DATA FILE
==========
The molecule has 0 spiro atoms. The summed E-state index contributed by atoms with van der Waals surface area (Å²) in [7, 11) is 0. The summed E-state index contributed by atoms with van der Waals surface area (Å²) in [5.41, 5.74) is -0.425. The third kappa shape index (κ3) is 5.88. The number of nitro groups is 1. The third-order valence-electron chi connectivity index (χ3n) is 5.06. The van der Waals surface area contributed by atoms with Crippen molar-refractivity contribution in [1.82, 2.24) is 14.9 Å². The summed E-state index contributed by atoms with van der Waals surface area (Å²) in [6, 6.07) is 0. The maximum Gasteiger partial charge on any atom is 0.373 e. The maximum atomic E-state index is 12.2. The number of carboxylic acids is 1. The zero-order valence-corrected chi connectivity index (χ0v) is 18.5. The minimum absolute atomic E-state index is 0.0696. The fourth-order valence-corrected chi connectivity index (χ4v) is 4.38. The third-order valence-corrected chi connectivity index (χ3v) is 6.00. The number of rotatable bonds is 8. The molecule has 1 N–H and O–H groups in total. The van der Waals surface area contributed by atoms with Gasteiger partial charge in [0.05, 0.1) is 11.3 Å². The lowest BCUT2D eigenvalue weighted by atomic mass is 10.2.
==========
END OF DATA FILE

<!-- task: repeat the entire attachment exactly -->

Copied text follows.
The molecule has 0 spiro atoms. The summed E-state index contributed by atoms with van der Waals surface area (Å²) in [7, 11) is 0. The summed E-state index contributed by atoms with van der Waals surface area (Å²) in [5.41, 5.74) is -0.425. The third kappa shape index (κ3) is 5.88. The number of nitro groups is 1. The third-order valence-electron chi connectivity index (χ3n) is 5.06. The van der Waals surface area contributed by atoms with Crippen molar-refractivity contribution in [1.82, 2.24) is 14.9 Å². The summed E-state index contributed by atoms with van der Waals surface area (Å²) in [6, 6.07) is 0. The maximum Gasteiger partial charge on any atom is 0.373 e. The maximum atomic E-state index is 12.2. The number of carboxylic acids is 1. The zero-order valence-corrected chi connectivity index (χ0v) is 18.5. The minimum absolute atomic E-state index is 0.0696. The fourth-order valence-corrected chi connectivity index (χ4v) is 4.38. The third-order valence-corrected chi connectivity index (χ3v) is 6.00. The number of rotatable bonds is 8. The molecule has 1 N–H and O–H groups in total. The van der Waals surface area contributed by atoms with Gasteiger partial charge in [0.05, 0.1) is 11.3 Å². The lowest BCUT2D eigenvalue weighted by atomic mass is 10.2.